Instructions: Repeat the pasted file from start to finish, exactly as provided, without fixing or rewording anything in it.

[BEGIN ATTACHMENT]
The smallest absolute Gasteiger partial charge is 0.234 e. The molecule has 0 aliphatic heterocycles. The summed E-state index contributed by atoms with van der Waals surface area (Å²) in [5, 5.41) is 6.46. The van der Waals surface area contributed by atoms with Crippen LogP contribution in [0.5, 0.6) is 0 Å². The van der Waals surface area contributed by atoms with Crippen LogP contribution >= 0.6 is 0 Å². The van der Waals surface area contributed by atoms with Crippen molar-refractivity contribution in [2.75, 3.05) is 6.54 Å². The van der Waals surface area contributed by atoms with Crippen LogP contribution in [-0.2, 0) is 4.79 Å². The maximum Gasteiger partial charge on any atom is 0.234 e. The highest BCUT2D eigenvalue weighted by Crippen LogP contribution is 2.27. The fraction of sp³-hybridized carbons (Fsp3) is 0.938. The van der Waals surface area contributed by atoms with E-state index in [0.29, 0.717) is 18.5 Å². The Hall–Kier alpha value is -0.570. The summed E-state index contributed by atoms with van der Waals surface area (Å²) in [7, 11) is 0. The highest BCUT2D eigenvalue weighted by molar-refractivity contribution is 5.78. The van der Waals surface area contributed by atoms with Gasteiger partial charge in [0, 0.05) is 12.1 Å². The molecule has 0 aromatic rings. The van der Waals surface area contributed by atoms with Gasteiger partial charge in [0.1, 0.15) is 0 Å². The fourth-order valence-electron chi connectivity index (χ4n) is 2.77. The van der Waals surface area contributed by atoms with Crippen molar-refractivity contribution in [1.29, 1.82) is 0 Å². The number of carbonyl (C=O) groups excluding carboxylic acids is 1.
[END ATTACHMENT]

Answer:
The smallest absolute Gasteiger partial charge is 0.234 e. The molecule has 0 aliphatic heterocycles. The summed E-state index contributed by atoms with van der Waals surface area (Å²) in [5, 5.41) is 6.46. The van der Waals surface area contributed by atoms with Crippen LogP contribution in [0.5, 0.6) is 0 Å². The van der Waals surface area contributed by atoms with Crippen LogP contribution >= 0.6 is 0 Å². The van der Waals surface area contributed by atoms with Crippen molar-refractivity contribution in [2.75, 3.05) is 6.54 Å². The van der Waals surface area contributed by atoms with Crippen LogP contribution in [-0.2, 0) is 4.79 Å². The maximum Gasteiger partial charge on any atom is 0.234 e. The highest BCUT2D eigenvalue weighted by Crippen LogP contribution is 2.27. The fraction of sp³-hybridized carbons (Fsp3) is 0.938. The van der Waals surface area contributed by atoms with E-state index in [0.29, 0.717) is 18.5 Å². The Hall–Kier alpha value is -0.570. The summed E-state index contributed by atoms with van der Waals surface area (Å²) in [7, 11) is 0. The highest BCUT2D eigenvalue weighted by molar-refractivity contribution is 5.78. The van der Waals surface area contributed by atoms with Gasteiger partial charge in [0, 0.05) is 12.1 Å². The molecule has 0 aromatic rings. The van der Waals surface area contributed by atoms with Gasteiger partial charge in [0.1, 0.15) is 0 Å². The fourth-order valence-electron chi connectivity index (χ4n) is 2.77. The van der Waals surface area contributed by atoms with Crippen molar-refractivity contribution in [1.29, 1.82) is 0 Å². The number of carbonyl (C=O) groups excluding carboxylic acids is 1.